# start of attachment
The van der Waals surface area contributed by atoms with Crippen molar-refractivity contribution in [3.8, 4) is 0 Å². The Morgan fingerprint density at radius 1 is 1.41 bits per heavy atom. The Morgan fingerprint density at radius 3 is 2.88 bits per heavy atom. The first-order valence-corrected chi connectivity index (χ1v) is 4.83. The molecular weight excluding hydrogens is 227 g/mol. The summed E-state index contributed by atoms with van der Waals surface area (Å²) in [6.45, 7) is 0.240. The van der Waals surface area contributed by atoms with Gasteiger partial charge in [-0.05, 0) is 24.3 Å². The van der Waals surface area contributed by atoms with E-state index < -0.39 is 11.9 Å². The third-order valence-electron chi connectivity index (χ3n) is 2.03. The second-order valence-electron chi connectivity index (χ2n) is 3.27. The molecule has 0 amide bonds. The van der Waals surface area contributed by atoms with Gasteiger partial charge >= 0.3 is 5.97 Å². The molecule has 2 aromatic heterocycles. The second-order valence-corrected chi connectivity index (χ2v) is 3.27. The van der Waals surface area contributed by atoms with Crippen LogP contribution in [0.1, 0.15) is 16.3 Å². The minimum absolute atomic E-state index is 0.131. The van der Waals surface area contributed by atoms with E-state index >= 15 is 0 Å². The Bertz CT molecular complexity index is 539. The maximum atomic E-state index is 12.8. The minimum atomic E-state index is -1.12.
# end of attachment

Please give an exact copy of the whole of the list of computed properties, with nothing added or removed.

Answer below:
The van der Waals surface area contributed by atoms with Crippen molar-refractivity contribution in [3.8, 4) is 0 Å². The Morgan fingerprint density at radius 1 is 1.41 bits per heavy atom. The Morgan fingerprint density at radius 3 is 2.88 bits per heavy atom. The first-order valence-corrected chi connectivity index (χ1v) is 4.83. The molecular weight excluding hydrogens is 227 g/mol. The summed E-state index contributed by atoms with van der Waals surface area (Å²) in [6.45, 7) is 0.240. The van der Waals surface area contributed by atoms with Gasteiger partial charge in [-0.05, 0) is 24.3 Å². The van der Waals surface area contributed by atoms with E-state index < -0.39 is 11.9 Å². The third-order valence-electron chi connectivity index (χ3n) is 2.03. The second-order valence-electron chi connectivity index (χ2n) is 3.27. The molecule has 0 amide bonds. The van der Waals surface area contributed by atoms with Gasteiger partial charge >= 0.3 is 5.97 Å². The molecule has 2 aromatic heterocycles. The second-order valence-corrected chi connectivity index (χ2v) is 3.27. The van der Waals surface area contributed by atoms with Crippen LogP contribution in [0.1, 0.15) is 16.3 Å². The minimum absolute atomic E-state index is 0.131. The van der Waals surface area contributed by atoms with E-state index >= 15 is 0 Å². The Bertz CT molecular complexity index is 539. The maximum atomic E-state index is 12.8. The minimum atomic E-state index is -1.12.